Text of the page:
If the credit default swap market well, why is it considered to have been so dangerous? Credit default swaps were clearly part of the story of how banks and other financial institutions ended up holding mortgage securities on which they made large unexpected losses. Because of the way capital requirements are determined, financial institutions generally were able to hold less regulatory capital if they packaged loans in securities and held them on their balance sheets than if they just kept the loans on their balance-sheet.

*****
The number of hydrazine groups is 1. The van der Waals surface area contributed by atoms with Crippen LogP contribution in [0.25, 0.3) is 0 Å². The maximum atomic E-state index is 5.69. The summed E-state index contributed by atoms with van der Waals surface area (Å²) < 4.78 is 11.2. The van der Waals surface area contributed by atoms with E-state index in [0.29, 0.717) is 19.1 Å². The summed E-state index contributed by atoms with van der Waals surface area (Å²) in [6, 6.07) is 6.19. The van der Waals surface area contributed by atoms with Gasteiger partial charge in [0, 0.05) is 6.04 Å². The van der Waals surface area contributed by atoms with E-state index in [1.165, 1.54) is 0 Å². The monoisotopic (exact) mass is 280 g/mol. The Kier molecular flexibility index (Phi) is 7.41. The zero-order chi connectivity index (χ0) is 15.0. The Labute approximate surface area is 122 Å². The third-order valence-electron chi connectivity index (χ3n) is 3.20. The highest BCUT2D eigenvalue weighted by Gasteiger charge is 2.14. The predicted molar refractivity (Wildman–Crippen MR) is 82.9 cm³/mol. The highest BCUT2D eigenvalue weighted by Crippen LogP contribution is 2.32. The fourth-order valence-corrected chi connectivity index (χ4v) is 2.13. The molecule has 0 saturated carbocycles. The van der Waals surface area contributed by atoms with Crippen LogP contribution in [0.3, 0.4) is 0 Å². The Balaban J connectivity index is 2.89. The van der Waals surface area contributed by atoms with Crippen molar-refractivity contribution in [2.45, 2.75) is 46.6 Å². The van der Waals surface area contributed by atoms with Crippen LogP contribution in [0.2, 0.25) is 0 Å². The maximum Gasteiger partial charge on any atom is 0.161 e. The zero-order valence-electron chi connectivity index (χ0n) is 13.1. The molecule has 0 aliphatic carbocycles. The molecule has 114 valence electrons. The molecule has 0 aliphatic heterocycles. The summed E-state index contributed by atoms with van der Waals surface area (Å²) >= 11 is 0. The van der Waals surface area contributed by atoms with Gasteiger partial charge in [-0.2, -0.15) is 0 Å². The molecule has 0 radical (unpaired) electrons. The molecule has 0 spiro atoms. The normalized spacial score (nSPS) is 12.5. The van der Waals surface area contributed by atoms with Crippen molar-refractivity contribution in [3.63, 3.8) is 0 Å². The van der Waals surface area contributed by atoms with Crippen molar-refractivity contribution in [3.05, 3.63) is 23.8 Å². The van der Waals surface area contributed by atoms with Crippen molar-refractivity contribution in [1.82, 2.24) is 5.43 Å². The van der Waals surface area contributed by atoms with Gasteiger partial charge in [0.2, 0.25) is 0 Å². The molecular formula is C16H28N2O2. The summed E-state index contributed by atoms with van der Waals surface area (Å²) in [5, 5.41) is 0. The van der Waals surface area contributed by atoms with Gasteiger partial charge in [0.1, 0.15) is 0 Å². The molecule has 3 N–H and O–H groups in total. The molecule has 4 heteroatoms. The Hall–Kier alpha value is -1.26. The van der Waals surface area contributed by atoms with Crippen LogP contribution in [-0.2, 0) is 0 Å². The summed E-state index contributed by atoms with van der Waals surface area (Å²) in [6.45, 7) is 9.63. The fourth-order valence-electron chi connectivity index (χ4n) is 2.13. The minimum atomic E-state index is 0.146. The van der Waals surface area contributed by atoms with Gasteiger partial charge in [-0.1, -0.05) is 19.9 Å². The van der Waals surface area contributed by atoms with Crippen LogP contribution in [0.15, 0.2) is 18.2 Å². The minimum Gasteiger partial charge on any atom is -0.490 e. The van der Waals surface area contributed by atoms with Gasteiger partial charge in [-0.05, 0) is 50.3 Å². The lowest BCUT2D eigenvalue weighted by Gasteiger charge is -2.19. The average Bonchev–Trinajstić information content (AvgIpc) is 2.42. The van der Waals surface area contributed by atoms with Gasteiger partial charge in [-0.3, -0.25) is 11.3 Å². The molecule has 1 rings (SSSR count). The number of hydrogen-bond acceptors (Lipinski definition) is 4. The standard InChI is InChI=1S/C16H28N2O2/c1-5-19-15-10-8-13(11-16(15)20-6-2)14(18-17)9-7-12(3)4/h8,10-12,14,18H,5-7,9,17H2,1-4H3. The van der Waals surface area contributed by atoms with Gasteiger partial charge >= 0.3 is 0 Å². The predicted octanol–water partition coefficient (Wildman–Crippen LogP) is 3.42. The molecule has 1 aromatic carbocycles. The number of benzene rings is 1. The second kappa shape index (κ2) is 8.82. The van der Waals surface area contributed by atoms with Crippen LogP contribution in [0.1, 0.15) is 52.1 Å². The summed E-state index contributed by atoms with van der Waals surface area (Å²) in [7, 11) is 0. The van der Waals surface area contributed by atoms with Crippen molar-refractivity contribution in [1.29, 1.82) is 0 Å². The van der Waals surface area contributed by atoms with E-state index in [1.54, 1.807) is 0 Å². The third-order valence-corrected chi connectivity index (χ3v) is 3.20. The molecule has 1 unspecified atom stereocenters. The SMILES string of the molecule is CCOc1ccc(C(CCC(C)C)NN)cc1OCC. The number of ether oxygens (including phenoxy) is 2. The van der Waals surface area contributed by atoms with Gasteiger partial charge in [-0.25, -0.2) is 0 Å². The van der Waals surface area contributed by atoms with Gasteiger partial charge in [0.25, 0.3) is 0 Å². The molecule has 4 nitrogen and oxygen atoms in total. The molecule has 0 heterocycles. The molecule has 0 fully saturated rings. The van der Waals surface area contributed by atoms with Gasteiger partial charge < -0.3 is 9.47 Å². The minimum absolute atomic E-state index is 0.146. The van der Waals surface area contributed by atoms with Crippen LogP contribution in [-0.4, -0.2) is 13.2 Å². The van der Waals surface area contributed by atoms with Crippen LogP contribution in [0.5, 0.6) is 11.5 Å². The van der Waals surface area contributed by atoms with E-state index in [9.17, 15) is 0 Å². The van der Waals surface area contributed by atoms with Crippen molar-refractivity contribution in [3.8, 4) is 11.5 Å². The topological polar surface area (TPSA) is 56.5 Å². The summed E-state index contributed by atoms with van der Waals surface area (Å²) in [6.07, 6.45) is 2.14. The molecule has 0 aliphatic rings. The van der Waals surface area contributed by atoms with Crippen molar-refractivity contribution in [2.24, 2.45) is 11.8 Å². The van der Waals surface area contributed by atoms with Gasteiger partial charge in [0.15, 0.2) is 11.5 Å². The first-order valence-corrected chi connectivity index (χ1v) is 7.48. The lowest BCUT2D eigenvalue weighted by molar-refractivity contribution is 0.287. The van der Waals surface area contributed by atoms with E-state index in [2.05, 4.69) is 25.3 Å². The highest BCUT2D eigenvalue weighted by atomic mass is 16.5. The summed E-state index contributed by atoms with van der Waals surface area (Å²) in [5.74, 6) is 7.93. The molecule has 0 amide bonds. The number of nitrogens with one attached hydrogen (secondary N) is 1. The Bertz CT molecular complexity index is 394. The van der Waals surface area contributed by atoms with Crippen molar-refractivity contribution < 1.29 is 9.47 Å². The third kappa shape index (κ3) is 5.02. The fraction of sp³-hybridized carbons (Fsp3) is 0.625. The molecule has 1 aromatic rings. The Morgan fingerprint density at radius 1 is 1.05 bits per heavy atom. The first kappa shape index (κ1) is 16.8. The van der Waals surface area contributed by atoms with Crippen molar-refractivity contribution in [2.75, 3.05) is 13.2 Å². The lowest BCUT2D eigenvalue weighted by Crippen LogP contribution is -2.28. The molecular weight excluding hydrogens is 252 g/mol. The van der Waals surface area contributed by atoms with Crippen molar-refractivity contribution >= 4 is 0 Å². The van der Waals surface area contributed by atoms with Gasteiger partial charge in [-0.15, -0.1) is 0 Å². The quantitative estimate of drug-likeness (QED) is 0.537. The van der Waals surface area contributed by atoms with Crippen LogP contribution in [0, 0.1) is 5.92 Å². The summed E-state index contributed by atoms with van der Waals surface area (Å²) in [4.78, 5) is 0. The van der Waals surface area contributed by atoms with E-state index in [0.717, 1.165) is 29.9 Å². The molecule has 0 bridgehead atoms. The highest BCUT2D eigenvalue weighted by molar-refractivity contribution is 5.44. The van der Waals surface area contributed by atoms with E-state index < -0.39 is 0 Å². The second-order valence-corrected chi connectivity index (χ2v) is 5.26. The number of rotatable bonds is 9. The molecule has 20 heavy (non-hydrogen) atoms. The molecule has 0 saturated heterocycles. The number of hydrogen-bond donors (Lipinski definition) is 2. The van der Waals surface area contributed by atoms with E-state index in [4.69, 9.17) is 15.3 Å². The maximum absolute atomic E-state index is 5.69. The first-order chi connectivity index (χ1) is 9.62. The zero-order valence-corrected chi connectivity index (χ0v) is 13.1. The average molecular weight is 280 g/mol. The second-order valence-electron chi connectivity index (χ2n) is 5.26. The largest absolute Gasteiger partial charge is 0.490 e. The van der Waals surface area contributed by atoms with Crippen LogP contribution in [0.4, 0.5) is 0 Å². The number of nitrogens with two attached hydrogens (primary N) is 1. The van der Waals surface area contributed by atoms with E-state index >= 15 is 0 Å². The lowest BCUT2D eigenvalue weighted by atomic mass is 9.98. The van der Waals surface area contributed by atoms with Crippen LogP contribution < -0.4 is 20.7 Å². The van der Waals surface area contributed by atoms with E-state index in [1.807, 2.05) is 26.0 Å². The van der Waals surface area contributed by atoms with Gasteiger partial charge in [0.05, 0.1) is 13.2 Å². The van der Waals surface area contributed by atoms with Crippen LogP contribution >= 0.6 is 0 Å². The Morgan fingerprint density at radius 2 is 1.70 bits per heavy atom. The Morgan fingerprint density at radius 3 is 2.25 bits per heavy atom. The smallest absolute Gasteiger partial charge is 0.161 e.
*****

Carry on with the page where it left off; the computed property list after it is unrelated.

Further, some financial institutions apparently believed that it was advantageous for them on their books if they insured them with credit default swaps. Regulators across countries allowed financial institutions to set aside less capital because these institutions had bought protection through credit default swaps.